It is possible to get out of debt, but you are going to need a plan to make it happen and then you will need to execute that plan! We have been working with people for many years and our experience has helped us come up with some helpful ways to help you make a plan.
Keep in mind that there may be times you will need to make all necessary adjustments to your budget along the way, so you don’t overspend and slide back into debt. Another big thing is an emergency fund, if you don’t have one, consider setting some money aside in savings beforehand.
Keep your checklist someplace where you’ll see it often (out of sight, out of mind), and make it your goal to check a task off the list at a specific interval (daily, weekly, monthly) depending on how quickly you want to become debt-free.
The first place to start is knowing what debt you have. If you don’t have a full picture of your financial burden, you can’t make an effective plan to get out of debt. Start by gathering your most recent statements for all loans and credit cards. Next, get your free annual credit reports to check them for accuracy and to identify all debts (you can get this every year for free, this is a recap of what the different credit agencies have on file and are reporting on you). If you still have student loans, check the National Student Data System to gather all student loan information.
Now that you have gathered this information let’s get started:
Make a List:
- Make a list of all your debts. Be sure to include the name of creditor, interest rate, balance, minimum monthly payment
- Include loans not listed on your credit reports (e.g. family loans, medical bills).
By having everything written out in front of you it’s right there in black and white, it may not seem as insurmountable as it did before. The key to success is having all of the accurate information and knowing where you stand.
Lower Your Interest Rates:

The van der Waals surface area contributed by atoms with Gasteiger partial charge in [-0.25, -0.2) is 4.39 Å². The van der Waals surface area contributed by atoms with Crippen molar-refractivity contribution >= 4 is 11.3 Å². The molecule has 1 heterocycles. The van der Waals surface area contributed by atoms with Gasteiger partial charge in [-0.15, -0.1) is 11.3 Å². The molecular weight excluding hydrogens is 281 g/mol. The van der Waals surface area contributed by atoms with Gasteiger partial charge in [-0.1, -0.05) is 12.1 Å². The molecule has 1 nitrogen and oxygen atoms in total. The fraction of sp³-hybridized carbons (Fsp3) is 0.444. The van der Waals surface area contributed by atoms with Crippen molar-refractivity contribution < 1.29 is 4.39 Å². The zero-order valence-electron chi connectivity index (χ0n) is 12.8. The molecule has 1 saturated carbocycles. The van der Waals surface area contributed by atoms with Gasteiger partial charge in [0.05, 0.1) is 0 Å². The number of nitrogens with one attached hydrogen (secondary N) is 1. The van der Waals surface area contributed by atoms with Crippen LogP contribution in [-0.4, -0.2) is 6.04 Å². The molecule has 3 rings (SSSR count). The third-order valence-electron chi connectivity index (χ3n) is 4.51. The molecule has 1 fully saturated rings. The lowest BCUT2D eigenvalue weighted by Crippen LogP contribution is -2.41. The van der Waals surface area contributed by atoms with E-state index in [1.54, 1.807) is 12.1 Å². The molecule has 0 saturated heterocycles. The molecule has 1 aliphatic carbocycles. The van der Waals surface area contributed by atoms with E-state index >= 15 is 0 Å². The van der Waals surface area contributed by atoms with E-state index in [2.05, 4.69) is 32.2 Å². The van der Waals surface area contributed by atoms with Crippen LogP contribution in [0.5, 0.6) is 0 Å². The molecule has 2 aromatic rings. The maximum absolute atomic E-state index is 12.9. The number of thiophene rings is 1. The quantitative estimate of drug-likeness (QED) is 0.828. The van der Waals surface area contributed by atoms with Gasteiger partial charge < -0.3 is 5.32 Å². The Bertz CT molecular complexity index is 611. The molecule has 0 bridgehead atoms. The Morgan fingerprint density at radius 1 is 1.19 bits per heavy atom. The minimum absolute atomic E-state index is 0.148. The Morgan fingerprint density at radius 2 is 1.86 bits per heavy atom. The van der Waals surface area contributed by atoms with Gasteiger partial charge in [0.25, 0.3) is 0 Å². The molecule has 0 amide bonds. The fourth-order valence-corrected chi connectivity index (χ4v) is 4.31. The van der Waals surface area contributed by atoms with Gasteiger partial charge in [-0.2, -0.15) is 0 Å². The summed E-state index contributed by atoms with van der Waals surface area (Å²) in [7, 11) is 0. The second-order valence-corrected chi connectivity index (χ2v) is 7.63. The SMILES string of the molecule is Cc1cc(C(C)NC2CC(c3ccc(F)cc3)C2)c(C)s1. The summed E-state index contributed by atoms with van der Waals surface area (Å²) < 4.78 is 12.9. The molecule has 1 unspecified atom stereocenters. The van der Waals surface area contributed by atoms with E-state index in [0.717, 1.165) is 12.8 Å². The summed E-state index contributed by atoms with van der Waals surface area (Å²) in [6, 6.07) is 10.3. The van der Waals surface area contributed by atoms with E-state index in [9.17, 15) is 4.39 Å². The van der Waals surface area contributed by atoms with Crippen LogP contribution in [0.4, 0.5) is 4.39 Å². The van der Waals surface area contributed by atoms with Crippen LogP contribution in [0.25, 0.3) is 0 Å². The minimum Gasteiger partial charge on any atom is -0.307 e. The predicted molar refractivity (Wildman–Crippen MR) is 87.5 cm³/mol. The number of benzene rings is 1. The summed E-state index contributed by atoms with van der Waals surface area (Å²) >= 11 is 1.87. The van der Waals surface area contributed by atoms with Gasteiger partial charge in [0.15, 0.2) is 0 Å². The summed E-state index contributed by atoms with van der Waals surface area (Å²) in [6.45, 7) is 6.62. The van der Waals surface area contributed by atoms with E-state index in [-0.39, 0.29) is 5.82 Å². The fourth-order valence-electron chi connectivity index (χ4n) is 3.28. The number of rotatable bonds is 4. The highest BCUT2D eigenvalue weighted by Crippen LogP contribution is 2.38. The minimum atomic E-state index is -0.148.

- This may or may not be possible on everything, but you won’t know until you try.
- Based on your credit, you may qualify for much better interest rates on credit cards
- Check out student loan consolidation and Income-based Repayment at StudentLoans.gov
- Call your card issuers to ask for lower rates on credit card balances
- Consider a consolidation loan and/or balance transfers to pay off high-rate credit cards at a lower rare
- Try to refinance any high-rate auto loans
Getting Your Total Debt Number:
- Once you write everything down, you will then get your total debt owed, now you know what your total payoff amount is, and you have a goal to work towards.
- Total the pay-off amount for all your credit cards
- Add the payments for all your other debts
Create Your Plan:
- There are so many tools and methods out there to help you plan your strategy for eliminating your debt. Do your research to find what may work best to assist you.
- Determine if you can afford to pay the Total Monthly Payment until your debt is paid off
- If it is not doable, contact a credit counseling agency and/or bankruptcy attorney for advice
- If it is doable, decide which debt to pay off first – this will become your target debt (do you want to pay the highest interest rate first, the highest balance, the lowest balance?)
- Set up “auto pay” for required minimum for all debts except target debt
- Pay as much as possible toward target debt until paid off
- Once your target debt is paid off, choose new target debt, and pay extra toward that one, and so on
- Choose how much to put into your Emergency Fund and set that for auto-pay as well
Once you get your plan set, you will need to track and make sure you are staying on target. This is probably something you will want to track weekly at a minimum (or however often you get paid). You will need to make sure you are making progress and adjust quickly when necessary. Realize that sometimes things will come up that you don’t plan for or expect, you will need to be flexible and be able to adjust for these circumstances.
As you begin to work your system, keep in mind that it is not going to be easy (if it was, everyone would be debt free). It will take a lot hard work to do it, but in the end, it will be worth it. When you do have to make changes remember, this isn’t about a quick fix, it’s about changing your habits and behaviors, so you can achieve your financial goals.